Rivers can be a major obstacle. If you know that you'll need to get to the other side of a river you're following downhill, cross at the earliest opportunity, while it is still as narrow as possible. The best way to go across a river is to go through it - don't try jumping from rock to rock. Instead, take your boots off for better traction underwater, and carry them high on your body so you won't have to continue with wet feet. Find a natural ford, if you can - a place where the river becomes wider, shallower, and calmer. For especially-wide rivers, places with an island inbetween, where you can rest, may be helpful. Angle yourself towards the current, and walk slowly, testing the ground with your stick and using it to help you keep your balance. Choose a place where the current is slow, and never cross right above a waterfall! Remember that you will be wet when you get to the other side, so avoid crossing at night or in the evening - you'll need the sun to dry your clothes. The only exception to this rule is if you absolutely must cross a river that is infested with crocodiles or piranhas - they will be more sluggish at night. Remember to check yourself for leeches when you get to the other side!
Where To Look For Civilisation
Generally speaking, towns mean people. Roads mean people. Cultivated fields mean people. Fire means people. Once you've found someone - provided they're not lost as well - you're basically home free, because they'll know how to contact the outside world, and they must have food somewhere. Before you can figure out where you need to go, however, you need to make an attempt to figure out your present position.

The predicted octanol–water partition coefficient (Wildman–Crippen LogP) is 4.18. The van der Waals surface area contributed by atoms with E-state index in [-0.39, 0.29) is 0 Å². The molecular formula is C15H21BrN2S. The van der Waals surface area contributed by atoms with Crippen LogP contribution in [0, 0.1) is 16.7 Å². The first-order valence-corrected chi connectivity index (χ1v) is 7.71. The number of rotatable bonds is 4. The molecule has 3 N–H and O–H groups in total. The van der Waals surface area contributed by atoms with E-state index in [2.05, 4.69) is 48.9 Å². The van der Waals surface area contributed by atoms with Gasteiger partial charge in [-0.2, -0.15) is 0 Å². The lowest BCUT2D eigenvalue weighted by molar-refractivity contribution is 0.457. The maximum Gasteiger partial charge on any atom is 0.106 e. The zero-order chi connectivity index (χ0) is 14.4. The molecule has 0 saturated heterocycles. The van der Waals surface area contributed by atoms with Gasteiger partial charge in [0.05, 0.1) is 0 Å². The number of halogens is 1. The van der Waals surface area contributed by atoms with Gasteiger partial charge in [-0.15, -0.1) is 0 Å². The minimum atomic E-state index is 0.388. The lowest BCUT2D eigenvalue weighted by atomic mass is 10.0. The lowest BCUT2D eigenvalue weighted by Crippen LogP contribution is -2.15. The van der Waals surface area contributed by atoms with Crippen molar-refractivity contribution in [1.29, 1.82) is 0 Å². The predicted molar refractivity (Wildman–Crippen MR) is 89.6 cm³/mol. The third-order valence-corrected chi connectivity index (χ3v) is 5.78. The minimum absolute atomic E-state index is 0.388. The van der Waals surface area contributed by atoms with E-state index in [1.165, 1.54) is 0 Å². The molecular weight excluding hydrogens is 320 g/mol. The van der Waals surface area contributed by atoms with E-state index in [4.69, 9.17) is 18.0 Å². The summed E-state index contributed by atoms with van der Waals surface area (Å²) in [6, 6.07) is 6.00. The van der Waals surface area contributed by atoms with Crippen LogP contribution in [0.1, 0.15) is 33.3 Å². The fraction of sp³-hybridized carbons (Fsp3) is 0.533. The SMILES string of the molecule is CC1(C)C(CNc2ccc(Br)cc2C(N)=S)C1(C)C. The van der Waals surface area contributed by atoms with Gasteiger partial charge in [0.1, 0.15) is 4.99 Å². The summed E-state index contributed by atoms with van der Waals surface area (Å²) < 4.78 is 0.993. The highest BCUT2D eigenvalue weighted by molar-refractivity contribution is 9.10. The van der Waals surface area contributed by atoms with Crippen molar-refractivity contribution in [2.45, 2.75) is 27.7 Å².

Where Are You?
Look around for any signs of people. Use your other senses, too. Can you hear traffic? Smell sewage? If so, you know where to go - but it's unlikely. Do you recognise any major mountains? Try to get a good idea of where you are before you start walking, if only to make sure you're not going in circles later.
If you're carrying a mobile phone, check for reception5. If there isn't any, you're probably far away from any people - or just in an area with bad reception. Keep checking at intervals - especially when you're up on hills - but keep it turned off otherwise. You might need it later, even if it's only for the light from the display, and it's highly unlikely that someone will call you and come to your rescue, though stranger things have happened.
And if you're in a group, stay together! Unless one person is seriously injured and someone has to go for help, don't leave anyone behind, or worse still, go walking off in different directions.
Where To Go?
Here's where a little knowledge of history comes in handy. People and animals need to drink. Also, before cars, the best way to transport goods was by water - that means that many towns were founded on rivers, lakes, or seashores. Water runs downhill to form streams. From there, it runs downhiller to the rivers, and, eventually, the sea. That means that by going downhill, you'll generally find rivers, and by following the rivers downstream, people. It just might take a while.